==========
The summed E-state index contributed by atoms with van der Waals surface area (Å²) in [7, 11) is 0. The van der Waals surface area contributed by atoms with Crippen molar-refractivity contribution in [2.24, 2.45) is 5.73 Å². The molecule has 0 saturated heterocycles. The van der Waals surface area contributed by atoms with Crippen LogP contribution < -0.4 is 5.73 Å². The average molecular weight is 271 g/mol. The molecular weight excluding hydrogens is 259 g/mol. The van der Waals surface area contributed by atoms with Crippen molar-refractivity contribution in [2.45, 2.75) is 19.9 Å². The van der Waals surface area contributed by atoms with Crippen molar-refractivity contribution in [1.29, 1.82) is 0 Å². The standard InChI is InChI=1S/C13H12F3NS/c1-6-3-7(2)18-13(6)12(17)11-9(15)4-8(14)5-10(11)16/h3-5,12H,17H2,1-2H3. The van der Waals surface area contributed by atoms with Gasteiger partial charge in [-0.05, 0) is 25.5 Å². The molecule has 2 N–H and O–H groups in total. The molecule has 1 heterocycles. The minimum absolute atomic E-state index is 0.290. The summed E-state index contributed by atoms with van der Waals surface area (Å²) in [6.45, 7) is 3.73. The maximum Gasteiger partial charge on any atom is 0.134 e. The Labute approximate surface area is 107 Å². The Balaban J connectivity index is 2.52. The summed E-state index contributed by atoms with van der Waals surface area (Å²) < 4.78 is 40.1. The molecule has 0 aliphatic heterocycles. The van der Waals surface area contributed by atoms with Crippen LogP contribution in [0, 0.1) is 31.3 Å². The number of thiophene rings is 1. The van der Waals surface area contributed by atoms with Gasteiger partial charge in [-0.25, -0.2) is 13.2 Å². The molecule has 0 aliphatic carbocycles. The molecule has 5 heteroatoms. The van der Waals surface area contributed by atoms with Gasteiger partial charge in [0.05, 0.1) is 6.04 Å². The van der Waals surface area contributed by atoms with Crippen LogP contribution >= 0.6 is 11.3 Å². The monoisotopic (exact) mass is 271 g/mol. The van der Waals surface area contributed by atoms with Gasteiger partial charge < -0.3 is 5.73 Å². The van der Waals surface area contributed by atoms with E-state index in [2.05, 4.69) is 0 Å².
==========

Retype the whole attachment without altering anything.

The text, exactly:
The summed E-state index contributed by atoms with van der Waals surface area (Å²) in [7, 11) is 0. The van der Waals surface area contributed by atoms with Crippen molar-refractivity contribution in [2.24, 2.45) is 5.73 Å². The molecule has 0 saturated heterocycles. The van der Waals surface area contributed by atoms with Crippen LogP contribution < -0.4 is 5.73 Å². The average molecular weight is 271 g/mol. The molecular weight excluding hydrogens is 259 g/mol. The van der Waals surface area contributed by atoms with Crippen molar-refractivity contribution in [2.45, 2.75) is 19.9 Å². The van der Waals surface area contributed by atoms with Crippen molar-refractivity contribution in [1.29, 1.82) is 0 Å². The standard InChI is InChI=1S/C13H12F3NS/c1-6-3-7(2)18-13(6)12(17)11-9(15)4-8(14)5-10(11)16/h3-5,12H,17H2,1-2H3. The van der Waals surface area contributed by atoms with Gasteiger partial charge in [-0.05, 0) is 25.5 Å². The molecule has 2 N–H and O–H groups in total. The molecule has 1 heterocycles. The minimum absolute atomic E-state index is 0.290. The summed E-state index contributed by atoms with van der Waals surface area (Å²) in [6.45, 7) is 3.73. The maximum Gasteiger partial charge on any atom is 0.134 e. The Labute approximate surface area is 107 Å². The Balaban J connectivity index is 2.52. The summed E-state index contributed by atoms with van der Waals surface area (Å²) < 4.78 is 40.1. The molecule has 0 aliphatic heterocycles. The van der Waals surface area contributed by atoms with Crippen LogP contribution in [0, 0.1) is 31.3 Å². The number of thiophene rings is 1. The van der Waals surface area contributed by atoms with Gasteiger partial charge in [-0.25, -0.2) is 13.2 Å². The molecule has 0 aliphatic carbocycles. The molecule has 5 heteroatoms. The van der Waals surface area contributed by atoms with Gasteiger partial charge in [0.05, 0.1) is 6.04 Å². The van der Waals surface area contributed by atoms with Crippen LogP contribution >= 0.6 is 11.3 Å². The monoisotopic (exact) mass is 271 g/mol. The van der Waals surface area contributed by atoms with Gasteiger partial charge < -0.3 is 5.73 Å². The van der Waals surface area contributed by atoms with E-state index in [2.05, 4.69) is 0 Å².